Jan 18 meeting notes

David Bruant bruant.d at gmail.com
Thu Jan 19 01:43:16 PST 2012


Le 19/01/2012 06:44, Brendan Eich a écrit :
>> Use __proto__ in object literals to do a put (assuming that a 
>> __proto__ getter/setter was created in Object.prototype) instead of a 
>> defineProperty?  All modes or only nonstrict mode?
>> Allen: Make such use of __proto__ to be a synonym for <|.  If a <| is 
>> already present, it's an error.
>> DaveH: __proto__ is ugly.  Don't want it in the language forever.
>> Waldemar: What about indirect [] expressions that evaluate to 
>> "__proto__"?  In Firefox they evaluate to accesses that climb the 
>> prototype chain and usually reach a magic 
>> getter/setter-that-isn't-a-getter-setter named __proto__ that sits on 
>> Object.prototype.
>> MarkM: Likes the ability to delete __proto__ setter and thereby 
>> prevent anything in the frame from mutating prototypes.
>> Waldemar: How do you guard against cross-frame prototype mutations?
>> DaveH: __proto__ is in the "omg, what were we thinking" category.
>> Waldemar: Opposed to making __proto__ mutate prototypes other than at 
>> object construction.  This is getting insanely complex.
>> Unresolved.
>
> One point not recorded here: given MarkM's argument for 
> Object.prototype.__proto__ as the one property to delete to remove 
> this old beast, what kind of property does that appear to be to ES5's 
> Object.getOwnPropertyDescriptor? Arguments pro and con for data 
> property (as it appears to be in SpiderMonkey) vs. accessor (JSC 
> intended to move to that from its hardcoded magic id handling in Get 
> and Put code).
>
> Argument for data property facade: an accessor allows extracting the 
> setter from the property descriptor, call it stolen__proto__setter. 
> Then if one makes an object with a bespoke proto-object but not 
> delegating to Object.prototype:
>
>   var o = { __proto__: Object.create(null) };
>
> an attacker could mutate o's [[Prototype]] via 
> stolen__proto__setter.call(o, evil_proto). This is not possible if 
> Object.prototype.__proto__ reflects as a data property, because o's 
> two-level proto chain is cut off from Object.prototype, so no further 
> means of updating [[Prototype]] is available.
Every time I've been thinking of an issue like this, the solution I've 
found was "whoever runs first wins".
Assuming __proto__ is an accessor of Object.prototype:
If trusted code runs first, it can protect itself by removing the setter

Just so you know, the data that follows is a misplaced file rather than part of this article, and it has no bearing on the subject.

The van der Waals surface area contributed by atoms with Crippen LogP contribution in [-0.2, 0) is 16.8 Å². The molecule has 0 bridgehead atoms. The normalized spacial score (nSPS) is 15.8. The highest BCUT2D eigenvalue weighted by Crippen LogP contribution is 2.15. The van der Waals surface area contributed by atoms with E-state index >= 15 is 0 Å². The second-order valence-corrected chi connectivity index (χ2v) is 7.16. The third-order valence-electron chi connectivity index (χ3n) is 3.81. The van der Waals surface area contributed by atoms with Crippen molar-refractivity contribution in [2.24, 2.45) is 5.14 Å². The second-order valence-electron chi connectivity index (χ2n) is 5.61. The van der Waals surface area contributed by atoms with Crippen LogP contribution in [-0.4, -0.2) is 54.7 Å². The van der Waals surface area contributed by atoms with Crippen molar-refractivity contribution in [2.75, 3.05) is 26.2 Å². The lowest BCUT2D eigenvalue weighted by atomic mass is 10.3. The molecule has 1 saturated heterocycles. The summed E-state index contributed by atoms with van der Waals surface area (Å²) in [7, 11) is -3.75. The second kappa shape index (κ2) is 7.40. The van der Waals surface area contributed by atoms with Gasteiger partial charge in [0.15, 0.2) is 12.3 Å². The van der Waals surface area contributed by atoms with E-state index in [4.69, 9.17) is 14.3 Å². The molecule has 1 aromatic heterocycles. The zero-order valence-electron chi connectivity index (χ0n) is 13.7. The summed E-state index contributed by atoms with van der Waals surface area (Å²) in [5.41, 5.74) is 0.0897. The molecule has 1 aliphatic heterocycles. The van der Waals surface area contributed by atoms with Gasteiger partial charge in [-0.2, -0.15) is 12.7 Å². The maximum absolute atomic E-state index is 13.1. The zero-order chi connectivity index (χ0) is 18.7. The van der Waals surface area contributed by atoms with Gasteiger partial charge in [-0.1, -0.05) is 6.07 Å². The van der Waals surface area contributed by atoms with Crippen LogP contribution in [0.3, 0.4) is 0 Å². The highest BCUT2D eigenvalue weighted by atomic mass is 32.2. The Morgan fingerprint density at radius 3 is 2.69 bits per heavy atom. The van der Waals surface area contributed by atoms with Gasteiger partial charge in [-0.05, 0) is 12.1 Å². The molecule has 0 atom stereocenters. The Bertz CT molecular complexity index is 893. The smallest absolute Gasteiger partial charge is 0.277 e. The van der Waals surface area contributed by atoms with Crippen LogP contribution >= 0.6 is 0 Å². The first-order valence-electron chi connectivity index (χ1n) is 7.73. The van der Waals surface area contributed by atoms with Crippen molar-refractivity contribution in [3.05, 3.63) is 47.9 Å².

and making the property non-configurable.
If an attacker runs first... you're screwed as you made the demonstration.

Even in the data property case, if an attacker runs first, she can 
probably change quite a lot of built-in prototypes, change built-in 
properties (of any object it has access to) to non-configurable 
accessors, add loggers, all over the place, return evil values to 
function calls.
I have a script [1] which replaces every function with a function that 
is semantically equivalent, but logs "this", the arguments and the 
return value. If an attacker runs this before any other script (before 
initSES.js, for instance :-° ), but adds more harmful than loggers, she 
can really do nasty stuffs.

It seems that the threat may be a bit smaller if __proto__ is a data 
property, but I'm not sure it's significantly smaller than all the 
things you can already do if an attacker runs first.

If you run first, __proto__ being an accessor or a data property does 
not make a difference, you can protect yourself in any case.
The accessor has the advantage that you can have fine-grained control 
over who can change and what cannot. Specifically, you can bind 
__proto__setter, and share this with someone so that this party can 
change the prototype of a given object (or set of objects) you've 
chosen. A data property is more "all (everyone can change the prototype 
of every object inheriting from Object.prototype) or nothing (or no one 
can change the prototype of any object)".


The question that remains is "how can you make sure your trusted run 
first?" which, I think goes beyond ECMAScript scope and should be 
considered in each context (browser, node.js, etc.)

For the browser, I can't think of a good solution that would be backward 
compatible and efficient. Suggestions welcome.

David

[1] https://github.com/DavidBruant/JSTraversers (not really production 
ready and makes some browser crash or hang, because they don't seem to 
appreciate their DOM builtins being traversed)


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